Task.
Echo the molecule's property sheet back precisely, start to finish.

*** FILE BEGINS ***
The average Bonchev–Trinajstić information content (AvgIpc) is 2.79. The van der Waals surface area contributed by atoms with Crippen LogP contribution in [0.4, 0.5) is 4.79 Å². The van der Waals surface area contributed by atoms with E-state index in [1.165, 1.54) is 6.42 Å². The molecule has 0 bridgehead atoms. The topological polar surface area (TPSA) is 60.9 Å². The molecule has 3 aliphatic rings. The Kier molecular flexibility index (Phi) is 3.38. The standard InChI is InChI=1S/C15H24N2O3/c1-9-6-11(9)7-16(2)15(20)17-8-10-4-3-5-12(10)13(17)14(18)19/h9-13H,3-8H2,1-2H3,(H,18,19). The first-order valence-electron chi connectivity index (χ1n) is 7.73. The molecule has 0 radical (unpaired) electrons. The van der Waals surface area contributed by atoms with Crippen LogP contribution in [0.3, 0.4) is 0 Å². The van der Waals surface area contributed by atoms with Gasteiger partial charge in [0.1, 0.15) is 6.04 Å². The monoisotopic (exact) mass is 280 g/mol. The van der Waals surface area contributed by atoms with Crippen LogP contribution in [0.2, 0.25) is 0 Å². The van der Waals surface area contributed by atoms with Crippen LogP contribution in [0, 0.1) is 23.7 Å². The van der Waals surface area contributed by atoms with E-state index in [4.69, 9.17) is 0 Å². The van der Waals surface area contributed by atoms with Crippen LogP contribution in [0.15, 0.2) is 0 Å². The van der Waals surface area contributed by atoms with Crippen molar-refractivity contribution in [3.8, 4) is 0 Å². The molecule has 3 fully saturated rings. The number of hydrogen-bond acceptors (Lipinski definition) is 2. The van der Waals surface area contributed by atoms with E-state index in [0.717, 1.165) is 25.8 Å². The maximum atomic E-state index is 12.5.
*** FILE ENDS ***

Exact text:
The average Bonchev–Trinajstić information content (AvgIpc) is 2.79. The van der Waals surface area contributed by atoms with Crippen LogP contribution in [0.4, 0.5) is 4.79 Å². The van der Waals surface area contributed by atoms with E-state index in [1.165, 1.54) is 6.42 Å². The molecule has 0 bridgehead atoms. The topological polar surface area (TPSA) is 60.9 Å². The molecule has 3 aliphatic rings. The Kier molecular flexibility index (Phi) is 3.38. The standard InChI is InChI=1S/C15H24N2O3/c1-9-6-11(9)7-16(2)15(20)17-8-10-4-3-5-12(10)13(17)14(18)19/h9-13H,3-8H2,1-2H3,(H,18,19). The first-order valence-electron chi connectivity index (χ1n) is 7.73. The molecule has 0 radical (unpaired) electrons. The van der Waals surface area contributed by atoms with Crippen LogP contribution in [0.3, 0.4) is 0 Å². The van der Waals surface area contributed by atoms with Gasteiger partial charge in [0.1, 0.15) is 6.04 Å². The monoisotopic (exact) mass is 280 g/mol. The van der Waals surface area contributed by atoms with Crippen LogP contribution in [0.2, 0.25) is 0 Å². The van der Waals surface area contributed by atoms with Crippen LogP contribution in [0, 0.1) is 23.7 Å². The van der Waals surface area contributed by atoms with E-state index in [4.69, 9.17) is 0 Å². The van der Waals surface area contributed by atoms with Crippen LogP contribution in [0.15, 0.2) is 0 Å². The van der Waals surface area contributed by atoms with Crippen molar-refractivity contribution in [3.8, 4) is 0 Å². The molecule has 3 fully saturated rings. The number of hydrogen-bond acceptors (Lipinski definition) is 2. The van der Waals surface area contributed by atoms with E-state index in [0.717, 1.165) is 25.8 Å². The maximum atomic E-state index is 12.5.